Words by: Thomas Bracken (God Defend New Zealand - English)
Thomas Henry Smith (God Defend New Zealand - Maori)

Music by: John Joseph Woods (God Defend New Zealand)

In use: 1940- (God Defend New Zealand)
1840- (God Save the Queen)

The National Anthem of New Zealand
"God Defend New Zealand" (Listen)

"God Defend New Zealand"

God of nations! at Thy feet
In the bonds of love we meet,
Hear our voices, we entreat,
God defend our Free Land.
Guard Pacific's triple star,
From the shafts of strife and war,
Make her praises heard afar,
God defend New Zealand

Men of ev'ry creed and race
Gather here before Thy face,
Asking Thee to bless this place,
God defend our Free Land.
From dissension, envy, hate,
And corruption guard our State,
Make our country good and great,
God defend New Zealand.

Peace, not war, shall be our boast,
But, should foes assail our coast,
Make us then a mighty host,
God defend our Free Land.
Lord of battles in thy might,
Put our enemies to flight,
Let our cause be just and right,
God defend New Zealand.

Let our love for Thee increase,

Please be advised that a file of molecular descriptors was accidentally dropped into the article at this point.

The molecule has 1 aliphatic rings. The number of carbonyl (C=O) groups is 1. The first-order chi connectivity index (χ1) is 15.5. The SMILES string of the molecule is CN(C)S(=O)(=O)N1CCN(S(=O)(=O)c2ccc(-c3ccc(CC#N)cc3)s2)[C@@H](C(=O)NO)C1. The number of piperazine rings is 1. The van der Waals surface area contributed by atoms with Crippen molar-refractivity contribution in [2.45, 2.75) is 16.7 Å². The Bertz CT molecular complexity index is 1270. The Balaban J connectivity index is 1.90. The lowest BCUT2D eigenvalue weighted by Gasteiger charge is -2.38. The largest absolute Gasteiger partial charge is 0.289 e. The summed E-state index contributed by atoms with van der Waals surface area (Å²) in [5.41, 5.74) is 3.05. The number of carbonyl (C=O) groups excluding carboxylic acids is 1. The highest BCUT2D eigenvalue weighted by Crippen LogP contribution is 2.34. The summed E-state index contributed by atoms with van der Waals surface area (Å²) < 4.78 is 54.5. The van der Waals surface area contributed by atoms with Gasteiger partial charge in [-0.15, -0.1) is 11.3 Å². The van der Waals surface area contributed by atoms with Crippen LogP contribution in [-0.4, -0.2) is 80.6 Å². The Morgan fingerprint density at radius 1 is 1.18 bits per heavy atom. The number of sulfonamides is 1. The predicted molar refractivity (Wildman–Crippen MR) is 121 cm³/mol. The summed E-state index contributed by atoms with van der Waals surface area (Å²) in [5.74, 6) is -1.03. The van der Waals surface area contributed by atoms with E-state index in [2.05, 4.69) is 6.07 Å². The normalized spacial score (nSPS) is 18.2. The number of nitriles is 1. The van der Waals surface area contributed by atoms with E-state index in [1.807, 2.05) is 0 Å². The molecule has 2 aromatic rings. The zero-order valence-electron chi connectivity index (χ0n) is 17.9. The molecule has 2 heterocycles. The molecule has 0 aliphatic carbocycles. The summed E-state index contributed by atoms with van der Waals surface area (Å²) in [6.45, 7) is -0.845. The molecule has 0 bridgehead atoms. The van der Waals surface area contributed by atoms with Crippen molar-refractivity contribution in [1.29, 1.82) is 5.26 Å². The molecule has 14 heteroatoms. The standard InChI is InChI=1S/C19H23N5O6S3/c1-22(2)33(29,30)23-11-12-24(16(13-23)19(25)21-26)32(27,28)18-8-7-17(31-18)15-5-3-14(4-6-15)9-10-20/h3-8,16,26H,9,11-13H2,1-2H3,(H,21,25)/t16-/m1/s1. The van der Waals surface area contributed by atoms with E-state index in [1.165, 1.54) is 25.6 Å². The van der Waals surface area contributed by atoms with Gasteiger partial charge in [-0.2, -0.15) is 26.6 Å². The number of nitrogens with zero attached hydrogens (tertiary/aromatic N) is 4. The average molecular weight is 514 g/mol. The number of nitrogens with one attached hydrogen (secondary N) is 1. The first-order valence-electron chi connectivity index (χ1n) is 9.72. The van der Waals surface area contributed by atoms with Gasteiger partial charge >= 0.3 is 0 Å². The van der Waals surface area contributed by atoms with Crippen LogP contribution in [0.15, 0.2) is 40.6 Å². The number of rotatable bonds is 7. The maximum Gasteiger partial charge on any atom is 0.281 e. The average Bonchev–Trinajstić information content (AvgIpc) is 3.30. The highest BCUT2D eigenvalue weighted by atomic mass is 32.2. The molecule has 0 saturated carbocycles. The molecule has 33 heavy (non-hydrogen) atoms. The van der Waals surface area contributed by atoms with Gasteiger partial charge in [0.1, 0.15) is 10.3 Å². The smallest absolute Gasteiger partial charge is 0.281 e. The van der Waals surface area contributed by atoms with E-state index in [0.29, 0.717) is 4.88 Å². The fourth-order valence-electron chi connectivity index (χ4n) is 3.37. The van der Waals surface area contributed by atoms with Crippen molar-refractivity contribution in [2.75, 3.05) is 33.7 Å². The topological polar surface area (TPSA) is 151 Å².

May Thy blessings never cease,
Give us plenty, give us peace,
God defend our Free Land.
From dishonour and from shame
Guard our country's spotless name
Crown her with immortal fame,
God defend New Zealand.

May our mountains ever be
Freedom's ramparts on the sea,
Make us faithful unto Thee,
God defend our Free Land.
Guide her in the nations' van,
Preaching love and truth to man,
Working out Thy Glorious plan,
God defend New Zealand.


"God Save the Queen" (Listen)

God save our gracious Queen!
Long live our noble Queen!
God save the Queen!
Send her victorious,
Happy and glorious,
Long to reign over us,
God save the Queen!

 

Economy New Zealand
Economy - overview:
Over the past 20 years the government has transformed New Zealand from an agrarian economy dependent on concessionary British market access to a more industrialized, free market economy that can compete globally. This dynamic growth has boosted real incomes (but left behind many at the bottom of the ladder), broadened and deepened the technological capabilities of the industrial sector, and contained inflationary pressures. Per capita income has risen for six consecutive years and is now more than $23,000 in purchasing power parity terms. New Zealand is heavily dependent on trade - particularly in agricultural products - to drive growth. Exports are equal to about 20% of GDP. Thus far the economy has been resilient, and the Labor Government promises that expenditures on health, education, and pensions will increase proportionately to output.